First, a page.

by Riley Hoffman
Many scientists studying climate change are wondering why data they are presenting isn’t causing everyone to jump up to help combat the problem. Robyn Gray attempts to answer this question in her article “The Effectiveness of Advocacy and Advertising: A Comparison Between Veganism and Climate Change” (2015). Why, she asks during this essay, are people much more willing to boycott SeaWorld and keeping animals in captivity after seeing the movie Blackfish than they are to convert to veganism? Her answer is that becoming a vegan requires an extreme change in one’s lifestyle. She also argues the dramatic effect that emotions can have on an individual’s actions. When dramatic life changes are needed, most people are likely to ignore the supporting data and refuse to change. Thus, even though the data shows that the livestock industry produces about 18% of the total greenhouse gas emissions, only 1% of the population is vegan. On the other hand, 4% of the population is vegetarian, which helps to reduce the effect that the livestock industry has, although doesn’t completely eliminate their impact. Obviously, if we lived in a perfect world, everyone would immediately change to veganism to help the environment. This statistic helps to show that change isn’t going to come easily; it will take a different kind of effort than what is being put in now.
Just as converting to veganism requires an extreme life change, so do some of the possible solutions being presented to combat climate change. This explanation of why there is only a small number of people willing to alter their life for the good of the globe seems accurate.
Later on in her essay, Gray presents a solution to this dilemma. Instead of continuing to spew out information and statistics, scientists should try to pull at the heartstrings of their audiences. She argues that making a movie appealing to emotion, like Blackfish, will have a greater impact than force-feeding people scientific data. For example, Gray found that after researching some people chose to convert to veganism after seeing an animal being slaughtered.
Gray, R., 2015. Dalhousie Journal of Interdisciplinary Management, 11. The Effectiveness of Advocacy and Advertisement: A Comparison between Veganism and Climate Change. DOI: 10.5931/djim.v11.1.5514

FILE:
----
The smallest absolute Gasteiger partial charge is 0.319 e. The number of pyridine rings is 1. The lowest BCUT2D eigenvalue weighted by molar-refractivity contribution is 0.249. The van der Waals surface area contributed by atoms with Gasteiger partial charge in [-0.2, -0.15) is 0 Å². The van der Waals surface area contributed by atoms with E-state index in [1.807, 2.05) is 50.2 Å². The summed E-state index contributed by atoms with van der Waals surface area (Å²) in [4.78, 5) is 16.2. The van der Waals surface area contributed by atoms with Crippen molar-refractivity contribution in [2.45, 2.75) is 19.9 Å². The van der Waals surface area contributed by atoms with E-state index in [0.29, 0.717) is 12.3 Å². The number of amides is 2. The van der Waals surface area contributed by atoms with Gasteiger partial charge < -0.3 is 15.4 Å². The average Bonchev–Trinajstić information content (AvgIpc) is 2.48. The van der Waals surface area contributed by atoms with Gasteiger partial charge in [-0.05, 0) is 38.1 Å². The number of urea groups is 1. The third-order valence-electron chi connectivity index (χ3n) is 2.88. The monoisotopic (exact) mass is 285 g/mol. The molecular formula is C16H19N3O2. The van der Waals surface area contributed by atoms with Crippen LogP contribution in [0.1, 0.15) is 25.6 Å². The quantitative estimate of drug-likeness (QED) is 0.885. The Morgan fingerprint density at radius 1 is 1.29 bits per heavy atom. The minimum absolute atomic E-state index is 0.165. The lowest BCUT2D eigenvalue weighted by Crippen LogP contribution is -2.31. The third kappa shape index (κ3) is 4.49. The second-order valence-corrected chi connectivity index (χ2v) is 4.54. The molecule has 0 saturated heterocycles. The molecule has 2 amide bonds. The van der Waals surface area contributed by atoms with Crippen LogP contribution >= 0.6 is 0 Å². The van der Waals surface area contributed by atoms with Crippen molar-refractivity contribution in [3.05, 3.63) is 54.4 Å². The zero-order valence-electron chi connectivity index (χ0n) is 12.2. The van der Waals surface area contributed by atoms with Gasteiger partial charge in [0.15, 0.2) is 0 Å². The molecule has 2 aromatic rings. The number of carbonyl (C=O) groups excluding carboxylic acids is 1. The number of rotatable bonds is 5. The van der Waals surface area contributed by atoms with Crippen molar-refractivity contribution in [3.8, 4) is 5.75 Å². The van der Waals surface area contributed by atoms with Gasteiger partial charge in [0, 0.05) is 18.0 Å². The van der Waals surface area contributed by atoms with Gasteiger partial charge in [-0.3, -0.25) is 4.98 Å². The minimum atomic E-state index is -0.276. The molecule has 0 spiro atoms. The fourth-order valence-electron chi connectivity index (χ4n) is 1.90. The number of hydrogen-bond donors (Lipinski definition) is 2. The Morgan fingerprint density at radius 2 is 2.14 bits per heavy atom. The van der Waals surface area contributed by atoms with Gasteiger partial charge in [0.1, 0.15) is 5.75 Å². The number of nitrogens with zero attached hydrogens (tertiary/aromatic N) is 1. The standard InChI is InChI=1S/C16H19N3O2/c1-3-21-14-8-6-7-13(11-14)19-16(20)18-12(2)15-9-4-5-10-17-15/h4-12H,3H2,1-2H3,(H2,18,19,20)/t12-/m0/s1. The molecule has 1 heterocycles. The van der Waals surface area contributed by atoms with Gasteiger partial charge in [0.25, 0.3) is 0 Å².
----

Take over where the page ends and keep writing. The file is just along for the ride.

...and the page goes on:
by Riley Hoffman
In the most recent rendition of their article “Communicating climate change: conduits, content, and consensus”, Pearce, Brown, Nerlich, and Koteyko discuss the importance of the way that people like scientists and policy makers are portraying global climate change. In order to be most effective, they must understand how the general population is receiving their information, how they are likely to react based on what is being said, and how likely it is that they will believe it. Continue reading
by Riley Hoffman
In her article “Can Science and Religion Respond to Climate Change?” (2015), Mary E. Tucker acknowledges the flaws of science and religion but suggests many ways that if the two were able to unite, the world could know how better to respond to global climate change. Her article explains that in order for true change to occur, the public needs the scientific base knowledge and an incentive, or an ethical reason, to pursue these changes.
Tucker proposes twelve ways for policy makers to induce change if science and religion came together. The first two ways describe how we need to change our perspective on global climate change. It cannot be treated as a side effect of economic growth; climate change would not be inevitable within if developed countries succeeded in reversing the effects that their emissions caused. Along those lines, she also suggests that Earth shouldn’t be seen as a tool for us, but instead as something that needs to be preserved and used sparingly to ensure long-term fitness. Continue reading
by Riley Hoffman
It is obvious in the United States that the political divide is so intense, that one could fit an ocean between the Democratic and Republican parties when it comes to opinions on global climate change, but is it the same in other countries? The authors (McCright etd.2015) of “Political ideology and views about climate change in the European Union” try to find out. In a study with 25 countries (14 Western European countries, 11 former Communist countries), they used a survey to test whether or not the trends. Their hypothesis? That just as in the US, citizens who associate with the conservative parties will show less belief in global climate change in comparison to their liberal counterparts. They were also curious to compare their data to the former Communist countries’ citizens. Surprisingly, their hypothesis was accurate as, for the most part, right-leaning people showed higher amounts of denial and considered it much less serious than the liberals. They found very little divide on the topic in the former Communist countries. Continue reading